NEW ORLEANS — New Orleans resident Raynard Sanders can detail the many ways Black businesses and culture thrived under the canopy of oak trees along Claiborne Avenue: the Black insurance companies, the corner lot home to the Black musicians union, the church that held a funeral to bury slavery. And the Mardi Gras gatherings where families watched the Baby Dolls, the Batiste brothers and the Zulu parade.
“This was THE street. This is where everything happened. And this is where African Americans were welcomed and wanted,” Sanders said. “New Orleans was segregated. And they were not welcome and wanted in other parts of the city like they were here on Claiborne Avenue.”
As he spoke, cars and trucks roared overhead on the elevated freeway that was built directly on top of the avenue in the late 1960s — ripping up the oak trees and tearing apart a street sometimes called the “Main Street of Black New Orleans.”
Sanders and documentary filmmaker Katherine Cecil head the Claiborne Avenue History Project, a multimedia project started in 2014 that aims to document and publicize the history of a street that has become notorious as an example of how highway projects often sliced through Black neighborhoods — a practice sometimes referred to as “white roads through Black bedrooms.”
The street and its history gained renewed attention with President Joe Biden’s recently announced infrastructure proposal. Biden’s plan includes a $20 billion program to “reconnect neighborhoods cut off by historic investments” and specifically mentions Claiborne as such an example, although it doesn’t say specifically that money will go to tearing down the New Orleans freeway.
In an interview with The Grio last month, Transportation Secretary Pete Buttigieg noted the history of road projects disrupting communities of color. “There is racism physically built into some of our highways,” he said.
The Claiborne Avenue History Project focuses on a 22-block stretch of Claiborne Avenue that goes through the Treme neighborhood — one of the oldest Black communities in America.
Using fire insurance maps and records from the city archives, they are trying to figure out who owned all the lots on the block and researching the property owners through newspaper archives, wills and other historical documents. They’ve also recorded oral history interviews with people connected to the avenue, such as the late chef and civil rights activist Leah Chase.
Greg Beaman, the collaborative’s director of research, said they aim to digitally recreate the neighborhood and get a sense of the “… vibrancy of that 1940s, ’50s, ’60s, Black New Orleans social life.” The ultimate goal is to build a website where visitors can click an address and get a deep perspective on the decades of residents or businesses there.
Beaman said documenting the history and vibrancy of the street before the expressway rose above it is important because it highlights the scope of the injustice that was done. The number of registered businesses along the street went from a high of 132 in 1960 to just 35 in 2000, according to a 2010 report.
The avenue’s significance in the city’s musical history through things like Houston’s School of Music and the numerous music clubs that used to be there make it even more important to remember, Beaman said.
Through their research, Beaman said they’ve come across some stories largely forgotten such as the tale of a church on Claiborne where participants held a service to bury slavery in 1865. The lot later became the Acme Life Insurance Co. — one of the major Black-owned insurance companies along Claiborne.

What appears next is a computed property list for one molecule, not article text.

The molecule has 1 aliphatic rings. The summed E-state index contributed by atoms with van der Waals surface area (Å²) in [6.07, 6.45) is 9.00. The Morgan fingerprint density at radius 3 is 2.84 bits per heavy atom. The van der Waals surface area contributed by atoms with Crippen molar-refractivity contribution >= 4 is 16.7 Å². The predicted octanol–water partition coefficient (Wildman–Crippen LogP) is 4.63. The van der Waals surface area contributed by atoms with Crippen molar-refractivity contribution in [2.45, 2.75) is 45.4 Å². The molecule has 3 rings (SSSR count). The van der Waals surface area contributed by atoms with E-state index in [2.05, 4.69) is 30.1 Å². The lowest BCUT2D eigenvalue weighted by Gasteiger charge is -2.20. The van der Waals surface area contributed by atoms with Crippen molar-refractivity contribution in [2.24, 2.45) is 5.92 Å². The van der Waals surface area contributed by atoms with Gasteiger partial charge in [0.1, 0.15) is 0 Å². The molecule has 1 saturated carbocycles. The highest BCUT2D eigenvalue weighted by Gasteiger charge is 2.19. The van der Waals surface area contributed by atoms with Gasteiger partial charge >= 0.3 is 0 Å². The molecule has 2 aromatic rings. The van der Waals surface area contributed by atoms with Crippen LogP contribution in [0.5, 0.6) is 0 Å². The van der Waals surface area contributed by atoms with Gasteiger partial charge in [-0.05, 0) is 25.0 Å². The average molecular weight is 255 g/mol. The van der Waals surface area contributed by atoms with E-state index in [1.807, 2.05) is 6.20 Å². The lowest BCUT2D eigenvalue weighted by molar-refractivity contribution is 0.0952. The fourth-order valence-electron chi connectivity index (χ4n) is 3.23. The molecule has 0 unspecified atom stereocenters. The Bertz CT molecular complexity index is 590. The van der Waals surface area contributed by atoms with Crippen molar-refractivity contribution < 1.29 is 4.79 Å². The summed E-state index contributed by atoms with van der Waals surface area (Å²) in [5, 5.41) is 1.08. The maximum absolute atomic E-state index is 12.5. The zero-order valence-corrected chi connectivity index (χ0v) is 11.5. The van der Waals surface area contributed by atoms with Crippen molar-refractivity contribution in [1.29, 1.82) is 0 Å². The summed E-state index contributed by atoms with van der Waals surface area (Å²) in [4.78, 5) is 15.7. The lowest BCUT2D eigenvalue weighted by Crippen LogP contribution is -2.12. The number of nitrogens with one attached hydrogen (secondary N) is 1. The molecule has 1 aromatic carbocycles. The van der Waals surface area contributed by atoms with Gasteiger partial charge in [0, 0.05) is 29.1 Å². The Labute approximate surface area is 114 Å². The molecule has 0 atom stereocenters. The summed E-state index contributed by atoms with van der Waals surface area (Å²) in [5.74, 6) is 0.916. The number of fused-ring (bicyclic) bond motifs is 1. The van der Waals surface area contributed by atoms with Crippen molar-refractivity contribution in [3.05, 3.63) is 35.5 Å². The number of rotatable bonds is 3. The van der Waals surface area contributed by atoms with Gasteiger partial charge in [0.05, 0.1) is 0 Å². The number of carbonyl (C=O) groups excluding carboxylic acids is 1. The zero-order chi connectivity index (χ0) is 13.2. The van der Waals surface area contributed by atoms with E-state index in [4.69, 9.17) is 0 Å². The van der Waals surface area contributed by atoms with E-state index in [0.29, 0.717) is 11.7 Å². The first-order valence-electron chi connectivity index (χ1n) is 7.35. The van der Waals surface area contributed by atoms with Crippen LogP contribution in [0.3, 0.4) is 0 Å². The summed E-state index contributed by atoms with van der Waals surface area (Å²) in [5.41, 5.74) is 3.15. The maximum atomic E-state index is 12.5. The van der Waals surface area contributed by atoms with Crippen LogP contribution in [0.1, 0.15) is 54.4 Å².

They have tracked down information that some of the oak trees removed from Claiborne when the freeway went up were replanted in another area of town and Beaman is trying to find information on how the land — specifically the on- and off-ramps — was expropriated.
Clifford Ellis, professor emeritus at Clemson University who co-wrote the book “Changing Lanes: Visions and Histories of Urban Freeways,” said that when these freeway projects went up in the ‘50s and ’60s they were often portrayed as clearing slums or blighted areas and that it was acceptable to sacrifice African American neighborhoods for what was viewed as a larger public benefit. The roads also facilitated white residents’ move into the suburbs, where they could commute into the city for jobs — often spreading pollution through African American neighborhoods as they drove.
Amy Stelly lives a block and a half from the expressway and has seen the pollution first hand — soot from the cars that sticks to houses, the constant noise and vibrations from the heavy trucks. As one of the founders of the Claiborne Avenue Alliance, she’s been pushing to remove the expressway in large part because of the environmental havoc it has wrought.
And she points out that the expressway, as with many other major infrastructure projects of that era, is at the end of its lifespan and would need huge investment to keep it operational.
“I think we’re going to have to remove it,” she said, adding that, with the president specifically naming the project in his infrastructure plans, she feels momentum is on her side.
The Claiborne Avenue History Project isn’t taking a formal stand on whether to remove the elevated highway although personally Sanders, who calls it the “villainous monstrosity,” would like it gone.
Whatever happens to the expressway, Sanders and Cecil want the Black community’s place there respected and included — something they hope their history project can facilitate.
“I think that this initiative by Biden will result in a good community conversation, an authentic community conversation that really lets the community …. address the question of taking it down or not,” Sanders said.
Follow Santana on Twitter @ruskygal.